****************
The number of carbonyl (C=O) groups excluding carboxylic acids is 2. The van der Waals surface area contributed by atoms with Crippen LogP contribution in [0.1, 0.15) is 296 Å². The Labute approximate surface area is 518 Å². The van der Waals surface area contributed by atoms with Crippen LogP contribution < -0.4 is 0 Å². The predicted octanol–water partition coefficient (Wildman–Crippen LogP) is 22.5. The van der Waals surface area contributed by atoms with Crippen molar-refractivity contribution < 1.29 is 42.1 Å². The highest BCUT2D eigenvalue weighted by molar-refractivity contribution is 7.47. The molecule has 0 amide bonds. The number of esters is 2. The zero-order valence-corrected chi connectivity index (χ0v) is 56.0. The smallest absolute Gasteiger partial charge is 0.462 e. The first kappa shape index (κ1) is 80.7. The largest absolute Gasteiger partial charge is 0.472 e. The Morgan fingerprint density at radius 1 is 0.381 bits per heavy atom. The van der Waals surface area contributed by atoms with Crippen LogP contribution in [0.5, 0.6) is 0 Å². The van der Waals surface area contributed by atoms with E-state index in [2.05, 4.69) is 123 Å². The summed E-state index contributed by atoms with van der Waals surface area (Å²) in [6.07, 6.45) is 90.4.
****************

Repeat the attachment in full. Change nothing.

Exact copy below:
The number of carbonyl (C=O) groups excluding carboxylic acids is 2. The van der Waals surface area contributed by atoms with Crippen LogP contribution in [0.1, 0.15) is 296 Å². The Labute approximate surface area is 518 Å². The van der Waals surface area contributed by atoms with Crippen LogP contribution < -0.4 is 0 Å². The predicted octanol–water partition coefficient (Wildman–Crippen LogP) is 22.5. The van der Waals surface area contributed by atoms with Crippen molar-refractivity contribution < 1.29 is 42.1 Å². The highest BCUT2D eigenvalue weighted by molar-refractivity contribution is 7.47. The molecule has 0 amide bonds. The number of esters is 2. The zero-order valence-corrected chi connectivity index (χ0v) is 56.0. The smallest absolute Gasteiger partial charge is 0.462 e. The first kappa shape index (κ1) is 80.7. The largest absolute Gasteiger partial charge is 0.472 e. The Morgan fingerprint density at radius 1 is 0.381 bits per heavy atom. The van der Waals surface area contributed by atoms with Crippen LogP contribution in [0.5, 0.6) is 0 Å². The van der Waals surface area contributed by atoms with E-state index in [2.05, 4.69) is 123 Å². The summed E-state index contributed by atoms with van der Waals surface area (Å²) in [6.07, 6.45) is 90.4.